The owners of Houston Menchie's Frozen Yogurt franchises, Andrew Martin and Andy Brantner, also noticed the lack of a froyo food truck and decided to do something about it. Toward the end of this month, Houston will welcome its first self-serve frozen yogurt truck, which will also be one of the few of its kind in the country.

"We opened our first location a few years ago, and the No. 1 question we get asked is, 'Do you have a food truck?'" Brantner says. "We've always wanted to, but we've been busy building our operation."

The time is right now, though, and the build-out of the Menchie's food truck is well under way near the Menchie's storefront in the Heights.

The food truck will function pretty much the same way as the Menchie's stores do — self-serve machines and all. According to Brantner, there will be three self-serve yogurt machines built into the truck. Each machine will have two flavors, so the truck will carry six flavors in total.

The machines will be behind panels on the side of the truck that open up to allow visitors to dispense their own yogurt. There will also be a stand for cups and a section with eight toppings, which will rotate on a regular basis, built into the truck.

Unlike the store, which weighs the yogurt and toppings and charges by weight, the truck will have a $5 flat price per bowl of yogurt, no matter how much you dispense and pile on.

"It's the same thing we do on Monday nights at the store," Brantner says. "Recently, we had someone get a 40-ounce cup for $5. It's kind of our way of giving back to our customers."


Brantner says the flavors and toppings will change frequently in order to give diners the most variety, but there will always be a sorbet for people who are lactose-intolerant, and he suspects there will always be a sugar-free flavor for diabetics as well.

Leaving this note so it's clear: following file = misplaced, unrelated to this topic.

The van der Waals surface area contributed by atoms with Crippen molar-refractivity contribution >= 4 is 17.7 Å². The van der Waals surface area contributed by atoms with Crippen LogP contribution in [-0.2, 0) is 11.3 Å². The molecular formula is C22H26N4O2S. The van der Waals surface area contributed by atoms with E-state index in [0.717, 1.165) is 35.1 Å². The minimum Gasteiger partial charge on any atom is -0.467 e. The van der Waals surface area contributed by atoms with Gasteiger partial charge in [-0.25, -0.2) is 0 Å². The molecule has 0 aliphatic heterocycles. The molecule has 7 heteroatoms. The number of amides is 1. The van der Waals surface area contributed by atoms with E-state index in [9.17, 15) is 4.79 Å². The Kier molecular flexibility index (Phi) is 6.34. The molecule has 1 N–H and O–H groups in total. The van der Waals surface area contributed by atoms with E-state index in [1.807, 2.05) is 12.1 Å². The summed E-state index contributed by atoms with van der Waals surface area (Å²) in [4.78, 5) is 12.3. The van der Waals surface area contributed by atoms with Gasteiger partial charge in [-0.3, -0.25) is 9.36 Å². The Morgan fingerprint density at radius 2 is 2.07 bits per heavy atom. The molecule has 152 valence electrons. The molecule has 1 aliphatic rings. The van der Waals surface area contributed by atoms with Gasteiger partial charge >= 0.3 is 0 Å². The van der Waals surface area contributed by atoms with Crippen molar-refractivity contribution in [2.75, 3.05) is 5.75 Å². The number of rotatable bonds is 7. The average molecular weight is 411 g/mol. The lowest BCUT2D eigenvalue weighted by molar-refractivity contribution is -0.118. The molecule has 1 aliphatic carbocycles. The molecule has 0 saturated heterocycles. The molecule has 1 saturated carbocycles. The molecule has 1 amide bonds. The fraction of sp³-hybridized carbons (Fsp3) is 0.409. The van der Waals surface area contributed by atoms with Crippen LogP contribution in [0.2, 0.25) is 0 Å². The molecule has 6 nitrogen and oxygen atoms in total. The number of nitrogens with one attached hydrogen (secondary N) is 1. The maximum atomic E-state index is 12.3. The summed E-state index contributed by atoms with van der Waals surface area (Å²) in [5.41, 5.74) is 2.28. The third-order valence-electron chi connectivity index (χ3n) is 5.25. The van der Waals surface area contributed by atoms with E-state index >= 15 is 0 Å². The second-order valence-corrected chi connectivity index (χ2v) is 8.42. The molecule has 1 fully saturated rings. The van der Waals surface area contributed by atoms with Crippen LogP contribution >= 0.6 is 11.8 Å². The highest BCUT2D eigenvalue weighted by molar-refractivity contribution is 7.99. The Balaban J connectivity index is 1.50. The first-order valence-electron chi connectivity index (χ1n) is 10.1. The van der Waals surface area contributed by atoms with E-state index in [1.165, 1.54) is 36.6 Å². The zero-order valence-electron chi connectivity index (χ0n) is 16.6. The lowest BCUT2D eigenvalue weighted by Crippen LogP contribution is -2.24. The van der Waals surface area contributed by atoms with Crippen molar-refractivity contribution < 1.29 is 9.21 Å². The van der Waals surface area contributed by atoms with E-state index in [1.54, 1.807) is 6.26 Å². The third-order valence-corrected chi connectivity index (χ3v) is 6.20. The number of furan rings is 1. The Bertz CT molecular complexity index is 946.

Look for the plum-colored truck to be hitting the streets toward the end of the month, and follow the new mobile froyo unit on Twitter to find out where it'll be stationed for the grand opening.

Best of Houston

Rest of the Best 2014
Top 10 milkshakes in Houston.

Kaitlin Steinberg

Our 2013 Best of Houston® winners have been announced, but in many cases picking the best item in any category was no easy task. In order to show off all the culinary greatness Houston has to offer, we're rounding up the "rest of the best" in some of our favorite categories during the next several months. Bon appétit!

I won't even tell you how many milkshake jokes I heard while taste-testing shakes around town the past few weeks.

Thankfully, most of the shakes were good enough to make me overlook the lewd (though apropos) commentary from servers and other diners. Even during our (mild) Houston winters, there's something undeniably comforting about a good chocolate milkshake that makes you forget all your troubles for a while. Milkshakes remind you of your childhood, when time moved more slowly and the world was much more innocent. This list will tell you where to go to recapture some of that magic.

Of course, now that we're adults and we're stressed and the world is a crazy/terrifying place and you can't even get a damn milkshake without listening to a sexual joke, regular milkshakes often just don't cut it. And that's why there are boozy milkshakes. Those are represented in abundance on this list as well.